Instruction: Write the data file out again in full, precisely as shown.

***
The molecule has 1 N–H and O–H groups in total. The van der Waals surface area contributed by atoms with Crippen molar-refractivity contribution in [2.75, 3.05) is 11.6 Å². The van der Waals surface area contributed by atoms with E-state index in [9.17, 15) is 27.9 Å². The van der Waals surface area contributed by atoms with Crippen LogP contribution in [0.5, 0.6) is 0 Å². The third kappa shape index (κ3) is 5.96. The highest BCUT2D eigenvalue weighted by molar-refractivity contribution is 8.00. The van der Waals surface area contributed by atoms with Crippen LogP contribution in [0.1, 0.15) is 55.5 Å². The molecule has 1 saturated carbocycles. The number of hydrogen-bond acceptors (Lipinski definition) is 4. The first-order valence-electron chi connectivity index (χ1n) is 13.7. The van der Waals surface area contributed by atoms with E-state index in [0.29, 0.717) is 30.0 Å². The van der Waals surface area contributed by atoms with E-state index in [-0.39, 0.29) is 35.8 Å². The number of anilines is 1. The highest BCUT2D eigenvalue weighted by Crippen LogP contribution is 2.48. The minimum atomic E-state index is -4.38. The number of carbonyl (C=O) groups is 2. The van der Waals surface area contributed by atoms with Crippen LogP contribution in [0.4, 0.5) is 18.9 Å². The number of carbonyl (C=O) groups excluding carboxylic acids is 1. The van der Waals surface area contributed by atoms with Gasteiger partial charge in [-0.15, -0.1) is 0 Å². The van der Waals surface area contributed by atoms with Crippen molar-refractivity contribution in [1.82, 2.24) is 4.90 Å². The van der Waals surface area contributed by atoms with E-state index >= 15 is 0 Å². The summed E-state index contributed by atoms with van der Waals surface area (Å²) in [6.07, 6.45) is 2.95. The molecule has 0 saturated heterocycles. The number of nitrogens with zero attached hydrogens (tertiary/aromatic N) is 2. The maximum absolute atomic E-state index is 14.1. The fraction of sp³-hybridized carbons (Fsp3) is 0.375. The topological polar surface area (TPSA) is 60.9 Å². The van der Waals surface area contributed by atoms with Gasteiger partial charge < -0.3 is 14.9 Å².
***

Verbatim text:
The molecule has 1 N–H and O–H groups in total. The van der Waals surface area contributed by atoms with Crippen molar-refractivity contribution in [2.75, 3.05) is 11.6 Å². The van der Waals surface area contributed by atoms with E-state index in [9.17, 15) is 27.9 Å². The van der Waals surface area contributed by atoms with Crippen LogP contribution in [0.5, 0.6) is 0 Å². The third kappa shape index (κ3) is 5.96. The highest BCUT2D eigenvalue weighted by molar-refractivity contribution is 8.00. The van der Waals surface area contributed by atoms with Crippen LogP contribution in [0.1, 0.15) is 55.5 Å². The molecule has 1 saturated carbocycles. The number of hydrogen-bond acceptors (Lipinski definition) is 4. The first-order valence-electron chi connectivity index (χ1n) is 13.7. The van der Waals surface area contributed by atoms with E-state index in [0.29, 0.717) is 30.0 Å². The van der Waals surface area contributed by atoms with E-state index in [-0.39, 0.29) is 35.8 Å². The number of anilines is 1. The highest BCUT2D eigenvalue weighted by Crippen LogP contribution is 2.48. The minimum atomic E-state index is -4.38. The number of carbonyl (C=O) groups is 2. The van der Waals surface area contributed by atoms with Crippen LogP contribution in [0.4, 0.5) is 18.9 Å². The number of carbonyl (C=O) groups excluding carboxylic acids is 1. The van der Waals surface area contributed by atoms with Gasteiger partial charge in [-0.15, -0.1) is 0 Å². The van der Waals surface area contributed by atoms with Crippen molar-refractivity contribution in [1.82, 2.24) is 4.90 Å². The van der Waals surface area contributed by atoms with E-state index >= 15 is 0 Å². The summed E-state index contributed by atoms with van der Waals surface area (Å²) in [6.07, 6.45) is 2.95. The molecule has 0 saturated heterocycles. The number of nitrogens with zero attached hydrogens (tertiary/aromatic N) is 2. The maximum absolute atomic E-state index is 14.1. The fraction of sp³-hybridized carbons (Fsp3) is 0.375. The topological polar surface area (TPSA) is 60.9 Å². The van der Waals surface area contributed by atoms with Gasteiger partial charge < -0.3 is 14.9 Å².